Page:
, and are i.i.d from a distribution . The main different things are the structure of basis functions and the randomness of degrees of B-spline basis. The prespecified degree numbers of the basis functions in are fixed in the LABS model but random in the MLABS model. The mean function (9) can also be expressed as a stochastic integral

with respect to a Lévy random measure with a Lévy measure satisfying .

We follow the priors for , , , and of the LABS model (7) and have to place priors additionally on parameters in the basis functions including , and . The prior distributions for , and , following nott2005efficient

are assumed to follow the discrete uniform distribution over some predetermined sets. We also assume independent prior distributions for

, , and . In detail, the prior on is uniform on , where is the maximum degree of interaction for the tensor product basis. We set below 3 in most experiments of section 4 and section 5. The prior for is a uniform distribution that puts equal weight on indices of candidate predictors from one to denoted by (e.g., if , then V = ). The prior for is uniform on , the prespecified subset of degree numbers of B-spline basis. Note that the prior for is the uniform distribution over since length and support of a knot sequence depend on a degree number and an index , respectively. Below we summarize the MLABS model:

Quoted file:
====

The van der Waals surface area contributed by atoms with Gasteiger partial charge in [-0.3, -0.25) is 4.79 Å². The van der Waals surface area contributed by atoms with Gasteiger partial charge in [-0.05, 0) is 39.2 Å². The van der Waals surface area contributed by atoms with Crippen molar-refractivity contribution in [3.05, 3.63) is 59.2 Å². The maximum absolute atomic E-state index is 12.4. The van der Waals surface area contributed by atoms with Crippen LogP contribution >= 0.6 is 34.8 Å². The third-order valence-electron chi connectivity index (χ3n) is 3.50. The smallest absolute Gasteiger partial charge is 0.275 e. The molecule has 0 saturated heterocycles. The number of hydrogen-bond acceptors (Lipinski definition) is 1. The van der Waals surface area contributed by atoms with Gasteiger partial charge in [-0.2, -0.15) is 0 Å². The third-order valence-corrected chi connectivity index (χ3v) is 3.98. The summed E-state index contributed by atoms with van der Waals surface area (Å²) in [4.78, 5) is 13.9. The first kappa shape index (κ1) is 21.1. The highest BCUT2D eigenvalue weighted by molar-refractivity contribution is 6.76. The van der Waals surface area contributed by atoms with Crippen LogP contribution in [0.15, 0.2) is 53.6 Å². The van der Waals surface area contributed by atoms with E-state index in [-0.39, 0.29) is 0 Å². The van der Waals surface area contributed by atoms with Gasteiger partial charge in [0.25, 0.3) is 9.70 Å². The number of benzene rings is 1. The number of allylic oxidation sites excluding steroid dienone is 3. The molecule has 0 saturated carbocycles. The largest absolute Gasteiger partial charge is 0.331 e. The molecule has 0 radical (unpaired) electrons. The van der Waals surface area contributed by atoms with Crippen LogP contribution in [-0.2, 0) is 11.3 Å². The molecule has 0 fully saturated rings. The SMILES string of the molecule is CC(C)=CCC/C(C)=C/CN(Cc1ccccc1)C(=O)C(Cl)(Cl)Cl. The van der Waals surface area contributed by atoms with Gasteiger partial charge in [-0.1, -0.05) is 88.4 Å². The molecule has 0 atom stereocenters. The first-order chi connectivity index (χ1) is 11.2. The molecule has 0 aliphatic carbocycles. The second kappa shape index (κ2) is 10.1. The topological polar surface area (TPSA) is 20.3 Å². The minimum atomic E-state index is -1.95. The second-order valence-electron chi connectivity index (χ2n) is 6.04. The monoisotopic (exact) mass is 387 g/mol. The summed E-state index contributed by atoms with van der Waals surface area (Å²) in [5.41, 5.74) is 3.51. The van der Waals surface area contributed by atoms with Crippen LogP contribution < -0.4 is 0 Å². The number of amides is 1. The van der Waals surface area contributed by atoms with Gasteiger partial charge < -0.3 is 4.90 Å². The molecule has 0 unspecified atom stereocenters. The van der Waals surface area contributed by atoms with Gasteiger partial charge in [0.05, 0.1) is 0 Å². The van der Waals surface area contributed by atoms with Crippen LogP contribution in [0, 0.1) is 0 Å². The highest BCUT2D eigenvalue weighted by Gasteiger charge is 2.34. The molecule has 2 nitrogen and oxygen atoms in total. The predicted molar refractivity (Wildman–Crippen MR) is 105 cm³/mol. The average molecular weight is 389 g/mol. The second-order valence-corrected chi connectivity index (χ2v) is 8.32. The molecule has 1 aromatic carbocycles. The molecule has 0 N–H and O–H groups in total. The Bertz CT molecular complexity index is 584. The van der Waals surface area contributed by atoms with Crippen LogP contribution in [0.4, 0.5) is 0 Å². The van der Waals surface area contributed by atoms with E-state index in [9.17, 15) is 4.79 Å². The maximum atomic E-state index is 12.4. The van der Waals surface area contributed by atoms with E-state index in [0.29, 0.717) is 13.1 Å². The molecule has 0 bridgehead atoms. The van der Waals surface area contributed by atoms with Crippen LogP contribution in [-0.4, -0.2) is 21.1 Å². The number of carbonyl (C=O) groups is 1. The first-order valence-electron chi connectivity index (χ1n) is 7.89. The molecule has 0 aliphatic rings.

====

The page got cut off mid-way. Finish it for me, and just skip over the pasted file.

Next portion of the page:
and we set and = Var or .

3.2 Comparisons between basis fucntions of MLABS and MARS

The main difference between the basis function of the MLABS model and the (Bayesian) MARS model is the form of univariate basis functions in each element of the tensor product. Thus, their basis functions have very different parameters, too. The tensor product spline basis of the MARS is given by

where is a sign indicator, is a knot point, and . and of the MARS are the same as those of the MLABS.

First, the number and the location of the knot point in the basis functions are quite unlike. The B-spline basis with a degree in the MLABS needs knot points. The locations of the knots in the MLABS are freely chosen in the domain of . In contrast, the univariate basis function of the MARS has only one knot point is set at each data point. In the Bayesian MARS, the prior distribution for is uniform on . We fit the MLABS model and the MARS model to the data generated from a piecewise smooth function with two-dimensional support provided by imaizumi2019deep at equally spaced points on the unit square. Figure 1 reveals that there is a considerable difference between the numbers of knot points used in the two methods and they set knot points with or without data points.